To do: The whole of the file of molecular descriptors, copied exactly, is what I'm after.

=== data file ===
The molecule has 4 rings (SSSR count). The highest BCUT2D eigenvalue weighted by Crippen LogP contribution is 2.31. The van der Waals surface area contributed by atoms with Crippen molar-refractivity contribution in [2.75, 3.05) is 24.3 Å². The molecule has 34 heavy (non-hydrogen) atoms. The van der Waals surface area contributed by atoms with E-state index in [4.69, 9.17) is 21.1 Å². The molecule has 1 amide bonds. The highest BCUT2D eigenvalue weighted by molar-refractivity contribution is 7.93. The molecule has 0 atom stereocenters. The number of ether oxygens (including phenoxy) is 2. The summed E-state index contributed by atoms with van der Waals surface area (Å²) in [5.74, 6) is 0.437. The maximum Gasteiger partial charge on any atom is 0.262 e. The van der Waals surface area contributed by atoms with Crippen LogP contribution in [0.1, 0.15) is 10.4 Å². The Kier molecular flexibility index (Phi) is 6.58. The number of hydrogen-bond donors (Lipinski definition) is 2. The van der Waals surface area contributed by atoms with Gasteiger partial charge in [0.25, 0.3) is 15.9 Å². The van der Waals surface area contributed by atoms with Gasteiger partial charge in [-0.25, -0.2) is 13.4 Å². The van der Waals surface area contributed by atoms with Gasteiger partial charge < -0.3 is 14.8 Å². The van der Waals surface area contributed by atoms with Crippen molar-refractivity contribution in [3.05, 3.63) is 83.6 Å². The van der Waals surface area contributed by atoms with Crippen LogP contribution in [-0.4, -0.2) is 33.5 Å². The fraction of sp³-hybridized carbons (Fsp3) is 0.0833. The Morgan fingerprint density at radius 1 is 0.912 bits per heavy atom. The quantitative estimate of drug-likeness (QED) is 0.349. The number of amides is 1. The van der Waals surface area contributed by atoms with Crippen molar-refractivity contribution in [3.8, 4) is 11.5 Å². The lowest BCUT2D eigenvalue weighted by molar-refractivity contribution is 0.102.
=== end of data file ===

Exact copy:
The molecule has 4 rings (SSSR count). The highest BCUT2D eigenvalue weighted by Crippen LogP contribution is 2.31. The van der Waals surface area contributed by atoms with Crippen molar-refractivity contribution in [2.75, 3.05) is 24.3 Å². The molecule has 34 heavy (non-hydrogen) atoms. The van der Waals surface area contributed by atoms with E-state index in [4.69, 9.17) is 21.1 Å². The molecule has 1 amide bonds. The highest BCUT2D eigenvalue weighted by molar-refractivity contribution is 7.93. The molecule has 0 atom stereocenters. The number of ether oxygens (including phenoxy) is 2. The summed E-state index contributed by atoms with van der Waals surface area (Å²) in [5.74, 6) is 0.437. The maximum Gasteiger partial charge on any atom is 0.262 e. The van der Waals surface area contributed by atoms with Crippen LogP contribution in [0.1, 0.15) is 10.4 Å². The Kier molecular flexibility index (Phi) is 6.58. The number of hydrogen-bond donors (Lipinski definition) is 2. The van der Waals surface area contributed by atoms with Gasteiger partial charge in [0.25, 0.3) is 15.9 Å². The van der Waals surface area contributed by atoms with Gasteiger partial charge in [-0.25, -0.2) is 13.4 Å². The van der Waals surface area contributed by atoms with Gasteiger partial charge < -0.3 is 14.8 Å². The van der Waals surface area contributed by atoms with Crippen molar-refractivity contribution in [3.05, 3.63) is 83.6 Å². The van der Waals surface area contributed by atoms with Crippen LogP contribution in [-0.4, -0.2) is 33.5 Å². The fraction of sp³-hybridized carbons (Fsp3) is 0.0833. The Morgan fingerprint density at radius 1 is 0.912 bits per heavy atom. The quantitative estimate of drug-likeness (QED) is 0.349. The number of amides is 1. The van der Waals surface area contributed by atoms with Crippen molar-refractivity contribution in [3.8, 4) is 11.5 Å². The lowest BCUT2D eigenvalue weighted by molar-refractivity contribution is 0.102.